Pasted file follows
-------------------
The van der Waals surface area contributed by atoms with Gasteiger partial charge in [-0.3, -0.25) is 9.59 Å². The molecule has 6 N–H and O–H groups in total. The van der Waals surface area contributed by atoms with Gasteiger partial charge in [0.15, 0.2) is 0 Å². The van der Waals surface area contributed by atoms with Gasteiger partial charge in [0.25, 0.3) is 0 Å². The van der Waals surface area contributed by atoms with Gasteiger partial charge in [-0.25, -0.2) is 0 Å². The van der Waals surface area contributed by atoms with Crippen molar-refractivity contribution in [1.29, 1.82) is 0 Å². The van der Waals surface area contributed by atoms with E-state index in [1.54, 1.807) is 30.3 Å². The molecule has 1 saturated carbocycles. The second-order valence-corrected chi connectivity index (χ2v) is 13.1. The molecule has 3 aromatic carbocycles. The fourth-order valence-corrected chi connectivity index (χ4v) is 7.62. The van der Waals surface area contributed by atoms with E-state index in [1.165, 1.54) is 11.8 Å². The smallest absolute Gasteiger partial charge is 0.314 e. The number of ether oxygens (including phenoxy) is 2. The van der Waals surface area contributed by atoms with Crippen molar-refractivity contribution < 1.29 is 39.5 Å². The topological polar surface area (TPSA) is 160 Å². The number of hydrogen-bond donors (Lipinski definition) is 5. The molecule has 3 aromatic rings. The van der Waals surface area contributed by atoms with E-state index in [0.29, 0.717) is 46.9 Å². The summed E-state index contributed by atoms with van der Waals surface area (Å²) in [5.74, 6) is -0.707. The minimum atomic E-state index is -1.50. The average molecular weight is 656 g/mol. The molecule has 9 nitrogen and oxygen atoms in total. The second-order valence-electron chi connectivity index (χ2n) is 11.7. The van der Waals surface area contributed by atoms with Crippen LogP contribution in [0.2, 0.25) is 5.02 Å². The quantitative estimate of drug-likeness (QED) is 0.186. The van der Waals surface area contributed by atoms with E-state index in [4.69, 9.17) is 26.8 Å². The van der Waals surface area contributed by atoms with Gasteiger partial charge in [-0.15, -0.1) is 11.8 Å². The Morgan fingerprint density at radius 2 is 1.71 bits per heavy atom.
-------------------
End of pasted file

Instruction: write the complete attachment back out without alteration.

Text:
The van der Waals surface area contributed by atoms with Gasteiger partial charge in [-0.3, -0.25) is 9.59 Å². The molecule has 6 N–H and O–H groups in total. The van der Waals surface area contributed by atoms with Gasteiger partial charge in [0.15, 0.2) is 0 Å². The van der Waals surface area contributed by atoms with Gasteiger partial charge in [0.25, 0.3) is 0 Å². The van der Waals surface area contributed by atoms with Gasteiger partial charge in [-0.25, -0.2) is 0 Å². The van der Waals surface area contributed by atoms with Crippen molar-refractivity contribution in [1.29, 1.82) is 0 Å². The van der Waals surface area contributed by atoms with E-state index in [1.54, 1.807) is 30.3 Å². The molecule has 1 saturated carbocycles. The second-order valence-corrected chi connectivity index (χ2v) is 13.1. The molecule has 3 aromatic carbocycles. The fourth-order valence-corrected chi connectivity index (χ4v) is 7.62. The van der Waals surface area contributed by atoms with E-state index in [1.165, 1.54) is 11.8 Å². The smallest absolute Gasteiger partial charge is 0.314 e. The number of ether oxygens (including phenoxy) is 2. The van der Waals surface area contributed by atoms with Crippen molar-refractivity contribution < 1.29 is 39.5 Å². The topological polar surface area (TPSA) is 160 Å². The number of hydrogen-bond donors (Lipinski definition) is 5. The molecule has 3 aromatic rings. The van der Waals surface area contributed by atoms with E-state index in [0.29, 0.717) is 46.9 Å². The summed E-state index contributed by atoms with van der Waals surface area (Å²) in [5.74, 6) is -0.707. The minimum atomic E-state index is -1.50. The average molecular weight is 656 g/mol. The molecule has 9 nitrogen and oxygen atoms in total. The second-order valence-electron chi connectivity index (χ2n) is 11.7. The van der Waals surface area contributed by atoms with Crippen LogP contribution in [0.2, 0.25) is 5.02 Å². The quantitative estimate of drug-likeness (QED) is 0.186. The van der Waals surface area contributed by atoms with E-state index in [4.69, 9.17) is 26.8 Å². The van der Waals surface area contributed by atoms with Gasteiger partial charge in [-0.15, -0.1) is 11.8 Å². The Morgan fingerprint density at radius 2 is 1.71 bits per heavy atom.